"You hear that Mr. Anderson?... That is the sound of inevitability... It is the sound of your death... Goodbye, Mr. Anderson... "
The Matrix (1999)
Like the subway car about to roll over Neo in The Matrix, Tower Records was run over by the Internet. Unlike Neo, Tower did not adapt or get out of the way—it just got crushed, owing creditors about 200 million dollars.
The demise of Tower Records stores is on almost every musician's lips. My take on it is that it is a good thing. The Internet is the new unifying force, and luckily, independents are thriving in the digital world. Even Tower Records will probably still survive online.
Tower Records was never that friendly to independents. Sure, you would find a few local bands in the bins, maybe a few independent classical CDs, but they did not know how to market anything other than the largest names on the biggest labels, and that is primarily because they had the money to provide them with display cards, posters and other advertising paraphernalia. Half the time I walked into Tower, the staff had no clue about classical music, jazz or anything other than mainstream pop.
What is truly scary about Tower closing is that Wal-Mart might be taking its place, online or not. Wal-Mart is not the friendliest, except to its investors and the millions of people who want something cheap, or to its sadly brainwashed, horribly paid workforce. (Ironically, you may purchase something cheap at the time, but the cost to everything—local and small businesses especially—is staggering.) Without the occasional mom n' pop store or the Internet, independent musicians and labels would die.
My lovely wife Victoria recently started a record company, Lumiere Records. Luckily, Tower closed right before she began distribution, so she did not send any units to Tower, never to be seen again. If it was not for the internet, she would not have a business. It is just too much work to go to every single independent record store (the ones that still exist) and market her CDs, one store at a time.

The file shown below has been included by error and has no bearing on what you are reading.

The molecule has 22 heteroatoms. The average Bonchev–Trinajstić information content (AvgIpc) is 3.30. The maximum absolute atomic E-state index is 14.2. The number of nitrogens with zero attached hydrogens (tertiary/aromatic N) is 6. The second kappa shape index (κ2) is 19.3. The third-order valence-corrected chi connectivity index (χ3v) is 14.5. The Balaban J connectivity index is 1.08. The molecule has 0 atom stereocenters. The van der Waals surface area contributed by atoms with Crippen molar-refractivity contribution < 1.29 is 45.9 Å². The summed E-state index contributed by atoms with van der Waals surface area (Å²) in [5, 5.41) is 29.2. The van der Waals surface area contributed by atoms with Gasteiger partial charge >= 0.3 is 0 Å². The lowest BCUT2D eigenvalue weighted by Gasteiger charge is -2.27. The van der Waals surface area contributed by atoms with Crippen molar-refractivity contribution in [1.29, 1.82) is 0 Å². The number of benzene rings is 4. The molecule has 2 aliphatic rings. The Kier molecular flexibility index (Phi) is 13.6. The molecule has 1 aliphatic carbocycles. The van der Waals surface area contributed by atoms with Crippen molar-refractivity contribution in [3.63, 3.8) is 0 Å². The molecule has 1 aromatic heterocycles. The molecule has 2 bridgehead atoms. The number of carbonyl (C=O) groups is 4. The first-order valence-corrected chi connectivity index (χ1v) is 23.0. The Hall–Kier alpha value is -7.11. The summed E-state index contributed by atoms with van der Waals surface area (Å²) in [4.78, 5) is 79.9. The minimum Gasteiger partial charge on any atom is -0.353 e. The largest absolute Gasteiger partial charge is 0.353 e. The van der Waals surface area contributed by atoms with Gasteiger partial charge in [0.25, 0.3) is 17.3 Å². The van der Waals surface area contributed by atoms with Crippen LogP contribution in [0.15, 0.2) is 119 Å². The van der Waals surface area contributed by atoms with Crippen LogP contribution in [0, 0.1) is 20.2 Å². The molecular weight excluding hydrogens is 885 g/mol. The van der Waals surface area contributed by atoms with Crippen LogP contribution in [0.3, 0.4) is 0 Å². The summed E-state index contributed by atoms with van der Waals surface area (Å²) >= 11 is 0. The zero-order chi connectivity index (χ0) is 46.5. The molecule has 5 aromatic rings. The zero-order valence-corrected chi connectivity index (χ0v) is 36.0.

On a related note, yesterday we saw High Fidelity on Broadway, the second to last show (it just closed last night). We really enjoyed it, by the way, and I think it is better than Rent, as rock musicals go. If you have never seen the movie or read the book, the story takes place in and around a record store. In the old days, the release on an album was a big deal: people lined up outside record stores, performers and bands showed up, and the albums themselves were more spectacular. There were big, bold covers, often lyrics and lots of liner notes, and you really felt like you were holding something substantial. But best of all, there was a sense of community. I am not saying that there is not some sort of community online, or that there will never will be (with video chatting, this will probably change), but right now, it is just not the same.
Why is this significant? I think that physical stores that sell CDs will be celebrated the same way in the not too distant future. Everything is going digital. There are over thirty sites that sell, stream or rent digital downloads and this is only going to become even bigger. Soon (if not already), you will bring your iPod or other device to a concert and upload the concert instantaneously, having your credit card charged instantaneously. You will not even have to pull out your wallet, and you will be able to do it via a wireless connection. Live concerts will not only be processed in real time, but you will leave the concert will a cleaned up version as you leave the arena or concert hall. You might even leave with program notes, lyrics and other goodies already uploaded to your device. To my mind, that is difficult to beat.
The one aspect of physical stores I will really miss is getting advice from knowledgeable staff. Of course, with stores paying minimum wage, this went the way of the Dodo anyway, but I really think the wave of the future will include hiring people with expertise, online or not. Perhaps this is already happening in a micro-meshed way with millions of real people giving their two cents, their 15 minutes of cyber fame to an Amazon review, but someone needs to separate the wheat from the chaff, and currently, it is not Amazon or even sites like Wikipedia. They are trying hard, and even I go on there occasionally to find some little tidbit of information (and yes, it is often pretty darned good), but that is not always the case. Intelligent people are key, whether with an online encyclopedia or a record store, physical or not. People believe too much of what they read without intelligently sorting things out.
It sure will be interesting to see what happens in the next few years.